Community-Engaged Participatory Methods to Address Lesbian, Gay, Bisexual, Transgender, Queer, and Questioning Young People's Health Information Needs With a Resource Website: Participatory Design and Development Study

JMIR Form Res. 2023 Sep 7:7:e41682. doi: 10.2196/41682.


Background: Lesbian, gay, bisexual, transgender, queer, and questioning (LGBTQ+) young people (aged 15 to 25 years) face unique health challenges and often lack resources to adequately address their health information needs related to gender and sexuality. Beyond information access issues, LGBTQ+ young people may need information resources to be designed and organized differently compared with their cisgender and heterosexual peers and, because of identity exploration, may have different information needs related to gender and sexuality than older people.

Objective: The objective of our study was to work with a community partner to develop an inclusive and comprehensive new website to address LGBTQ+ young people's health information needs. To design this resource website using a community-engaged approach, our objective required working with and incorporating content and design recommendations from young LGBTQ+ participants.

Methods: We conducted interviews (n=17) and participatory design sessions (n=11; total individual participants: n=25) with LGBTQ+ young people to understand their health information needs and elicit design recommendations for the new website. We involved our community partner in all aspects of the research and design process.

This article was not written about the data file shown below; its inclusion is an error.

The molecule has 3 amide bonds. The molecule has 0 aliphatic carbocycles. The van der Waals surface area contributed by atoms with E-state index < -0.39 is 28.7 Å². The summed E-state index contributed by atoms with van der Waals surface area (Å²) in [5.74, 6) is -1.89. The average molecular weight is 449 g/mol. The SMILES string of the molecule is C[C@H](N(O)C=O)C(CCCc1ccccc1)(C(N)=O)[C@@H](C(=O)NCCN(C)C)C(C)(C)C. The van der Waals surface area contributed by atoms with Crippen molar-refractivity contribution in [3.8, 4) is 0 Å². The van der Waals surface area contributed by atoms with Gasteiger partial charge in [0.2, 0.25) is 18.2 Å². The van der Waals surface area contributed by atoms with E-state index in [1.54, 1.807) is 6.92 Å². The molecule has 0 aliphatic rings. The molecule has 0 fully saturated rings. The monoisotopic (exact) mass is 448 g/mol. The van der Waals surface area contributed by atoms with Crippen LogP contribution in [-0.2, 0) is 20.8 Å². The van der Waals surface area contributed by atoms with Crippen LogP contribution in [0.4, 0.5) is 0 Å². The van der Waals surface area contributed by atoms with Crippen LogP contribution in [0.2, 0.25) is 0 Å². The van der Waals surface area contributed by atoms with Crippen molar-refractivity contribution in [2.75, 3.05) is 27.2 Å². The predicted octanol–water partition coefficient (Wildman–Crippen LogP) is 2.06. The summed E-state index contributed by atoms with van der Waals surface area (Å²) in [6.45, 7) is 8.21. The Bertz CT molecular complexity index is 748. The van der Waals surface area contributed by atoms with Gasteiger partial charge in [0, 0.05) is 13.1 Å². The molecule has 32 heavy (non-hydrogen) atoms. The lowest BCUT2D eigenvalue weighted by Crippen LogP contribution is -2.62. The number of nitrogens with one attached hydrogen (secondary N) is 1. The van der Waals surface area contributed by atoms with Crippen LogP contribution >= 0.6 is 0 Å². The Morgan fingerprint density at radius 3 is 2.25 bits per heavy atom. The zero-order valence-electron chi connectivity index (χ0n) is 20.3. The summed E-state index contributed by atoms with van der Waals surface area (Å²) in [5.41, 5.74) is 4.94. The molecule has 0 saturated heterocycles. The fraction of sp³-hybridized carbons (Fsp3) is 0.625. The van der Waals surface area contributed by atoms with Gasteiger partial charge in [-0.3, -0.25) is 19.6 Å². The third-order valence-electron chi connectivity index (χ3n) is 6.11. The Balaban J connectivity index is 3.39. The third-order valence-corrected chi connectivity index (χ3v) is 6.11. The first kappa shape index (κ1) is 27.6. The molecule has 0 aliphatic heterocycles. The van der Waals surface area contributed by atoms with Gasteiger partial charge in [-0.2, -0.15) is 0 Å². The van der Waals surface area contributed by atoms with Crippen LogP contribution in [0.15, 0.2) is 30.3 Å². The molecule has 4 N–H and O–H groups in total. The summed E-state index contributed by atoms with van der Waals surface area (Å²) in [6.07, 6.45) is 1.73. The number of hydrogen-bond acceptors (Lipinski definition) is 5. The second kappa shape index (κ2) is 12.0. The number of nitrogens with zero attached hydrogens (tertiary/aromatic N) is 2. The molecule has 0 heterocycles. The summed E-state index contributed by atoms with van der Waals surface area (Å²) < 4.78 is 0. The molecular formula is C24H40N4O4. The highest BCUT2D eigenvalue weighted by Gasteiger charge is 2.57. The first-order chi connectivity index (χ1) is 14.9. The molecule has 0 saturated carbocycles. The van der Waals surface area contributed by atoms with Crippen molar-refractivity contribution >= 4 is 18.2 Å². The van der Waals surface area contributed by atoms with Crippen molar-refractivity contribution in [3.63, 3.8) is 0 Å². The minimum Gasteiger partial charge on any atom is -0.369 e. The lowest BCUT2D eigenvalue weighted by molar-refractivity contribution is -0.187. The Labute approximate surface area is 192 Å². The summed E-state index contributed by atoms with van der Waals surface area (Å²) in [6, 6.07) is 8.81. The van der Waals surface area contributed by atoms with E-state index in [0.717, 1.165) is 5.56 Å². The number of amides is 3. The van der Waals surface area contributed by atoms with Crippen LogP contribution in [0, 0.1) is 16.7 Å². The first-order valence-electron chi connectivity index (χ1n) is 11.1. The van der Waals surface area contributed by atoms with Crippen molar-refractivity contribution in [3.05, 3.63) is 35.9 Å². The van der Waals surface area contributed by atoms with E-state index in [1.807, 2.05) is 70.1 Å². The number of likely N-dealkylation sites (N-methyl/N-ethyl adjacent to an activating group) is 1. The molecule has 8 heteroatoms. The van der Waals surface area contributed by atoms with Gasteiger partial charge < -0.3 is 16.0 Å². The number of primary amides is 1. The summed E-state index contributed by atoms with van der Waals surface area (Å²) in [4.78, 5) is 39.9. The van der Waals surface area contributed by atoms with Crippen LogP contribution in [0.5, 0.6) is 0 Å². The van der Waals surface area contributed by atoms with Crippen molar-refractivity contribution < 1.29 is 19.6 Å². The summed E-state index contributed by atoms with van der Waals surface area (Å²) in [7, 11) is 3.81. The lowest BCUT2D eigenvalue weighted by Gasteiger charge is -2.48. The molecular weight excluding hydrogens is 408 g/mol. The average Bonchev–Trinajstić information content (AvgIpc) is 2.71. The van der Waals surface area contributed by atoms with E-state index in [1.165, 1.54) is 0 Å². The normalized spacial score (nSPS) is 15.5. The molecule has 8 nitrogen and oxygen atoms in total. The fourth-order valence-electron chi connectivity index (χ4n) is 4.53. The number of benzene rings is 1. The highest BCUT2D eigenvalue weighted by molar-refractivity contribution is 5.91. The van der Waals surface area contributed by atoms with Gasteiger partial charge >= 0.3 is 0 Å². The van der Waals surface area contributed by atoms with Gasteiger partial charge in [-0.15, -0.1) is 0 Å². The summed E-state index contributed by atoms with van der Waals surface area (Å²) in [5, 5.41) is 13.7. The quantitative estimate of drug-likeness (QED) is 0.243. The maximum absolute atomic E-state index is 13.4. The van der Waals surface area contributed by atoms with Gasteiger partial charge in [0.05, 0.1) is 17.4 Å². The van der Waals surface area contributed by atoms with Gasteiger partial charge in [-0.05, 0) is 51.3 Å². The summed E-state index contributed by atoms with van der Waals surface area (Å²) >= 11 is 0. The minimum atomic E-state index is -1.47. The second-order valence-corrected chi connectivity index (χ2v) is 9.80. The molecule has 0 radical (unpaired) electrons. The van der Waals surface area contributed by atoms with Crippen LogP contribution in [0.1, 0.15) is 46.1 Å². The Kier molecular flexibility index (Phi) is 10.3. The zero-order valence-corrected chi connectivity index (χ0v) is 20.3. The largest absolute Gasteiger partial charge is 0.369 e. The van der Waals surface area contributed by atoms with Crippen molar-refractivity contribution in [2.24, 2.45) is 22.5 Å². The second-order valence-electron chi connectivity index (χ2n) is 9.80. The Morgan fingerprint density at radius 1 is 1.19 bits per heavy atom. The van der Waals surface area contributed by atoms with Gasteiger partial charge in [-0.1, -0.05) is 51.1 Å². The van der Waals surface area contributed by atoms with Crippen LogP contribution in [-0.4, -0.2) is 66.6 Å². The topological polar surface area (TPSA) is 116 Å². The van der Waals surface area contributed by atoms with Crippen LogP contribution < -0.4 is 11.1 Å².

Results: We present participants' desired resources, health topics, and technical website features that can facilitate information seeking for LGBTQ+ young people exploring their sexuality and gender and looking for health resources. We describe how filters can allow people to find information related to intersecting marginalized identities and how dark mode can be a privacy measure to avoid unwanted identity disclosure. We reflect on our design process and situate the website development in previous critical reflections on participatory research with marginalized communities. We suggest recommendations for future LGBTQ+ health websites based on our research and design experiences and final website design, which can enable LGBTQ+ young people to access information, find the right information, and navigate identity disclosure concerns. These design recommendations include filters, a reduced number of links, conscientious choice of graphics, dark mode, and resources tailored to intersecting identities.

Conclusions: Meaningful collaboration with community partners throughout the design process is vital for developing technological resources that meet community needs. We argue for community partner leadership rather than just involvement in community-based research endeavors at the intersection of human-computer interaction and health.

Keywords: LGBTQ+ health; LGBTQ+ young people; community-based research; information seeking; lesbian, gay, bisexual, transgender, and queer health; lesbian, gay, bisexual, transgender, and queer young people; mobile phone; participatory design; web-based health resources.